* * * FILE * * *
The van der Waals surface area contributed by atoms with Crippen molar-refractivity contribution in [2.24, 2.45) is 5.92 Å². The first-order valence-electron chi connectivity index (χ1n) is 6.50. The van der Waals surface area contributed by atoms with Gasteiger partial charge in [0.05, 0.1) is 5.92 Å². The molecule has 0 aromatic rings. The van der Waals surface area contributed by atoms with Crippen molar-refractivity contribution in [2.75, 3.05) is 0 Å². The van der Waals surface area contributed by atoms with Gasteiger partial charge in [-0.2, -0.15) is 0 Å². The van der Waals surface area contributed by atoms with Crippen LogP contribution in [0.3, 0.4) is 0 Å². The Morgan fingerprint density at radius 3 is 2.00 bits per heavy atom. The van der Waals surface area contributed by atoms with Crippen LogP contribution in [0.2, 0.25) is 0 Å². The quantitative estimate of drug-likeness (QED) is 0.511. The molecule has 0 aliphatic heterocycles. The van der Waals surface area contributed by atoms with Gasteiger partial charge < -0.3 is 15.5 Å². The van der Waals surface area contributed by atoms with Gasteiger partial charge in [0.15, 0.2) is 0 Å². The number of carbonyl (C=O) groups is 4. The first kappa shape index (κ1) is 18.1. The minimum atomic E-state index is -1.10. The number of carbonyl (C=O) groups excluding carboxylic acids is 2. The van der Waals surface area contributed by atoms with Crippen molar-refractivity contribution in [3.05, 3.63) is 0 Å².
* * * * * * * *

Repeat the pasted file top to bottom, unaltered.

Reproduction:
The van der Waals surface area contributed by atoms with Crippen molar-refractivity contribution in [2.24, 2.45) is 5.92 Å². The first-order valence-electron chi connectivity index (χ1n) is 6.50. The van der Waals surface area contributed by atoms with Gasteiger partial charge in [0.05, 0.1) is 5.92 Å². The molecule has 0 aromatic rings. The van der Waals surface area contributed by atoms with Crippen molar-refractivity contribution in [2.75, 3.05) is 0 Å². The van der Waals surface area contributed by atoms with Gasteiger partial charge in [-0.2, -0.15) is 0 Å². The van der Waals surface area contributed by atoms with Crippen LogP contribution in [0.3, 0.4) is 0 Å². The Morgan fingerprint density at radius 3 is 2.00 bits per heavy atom. The van der Waals surface area contributed by atoms with Crippen LogP contribution in [0.2, 0.25) is 0 Å². The quantitative estimate of drug-likeness (QED) is 0.511. The molecule has 0 aliphatic heterocycles. The van der Waals surface area contributed by atoms with Gasteiger partial charge < -0.3 is 15.5 Å². The van der Waals surface area contributed by atoms with Gasteiger partial charge in [0.15, 0.2) is 0 Å². The number of carbonyl (C=O) groups is 4. The first kappa shape index (κ1) is 18.1. The minimum atomic E-state index is -1.10. The number of carbonyl (C=O) groups excluding carboxylic acids is 2. The van der Waals surface area contributed by atoms with Crippen molar-refractivity contribution in [3.05, 3.63) is 0 Å².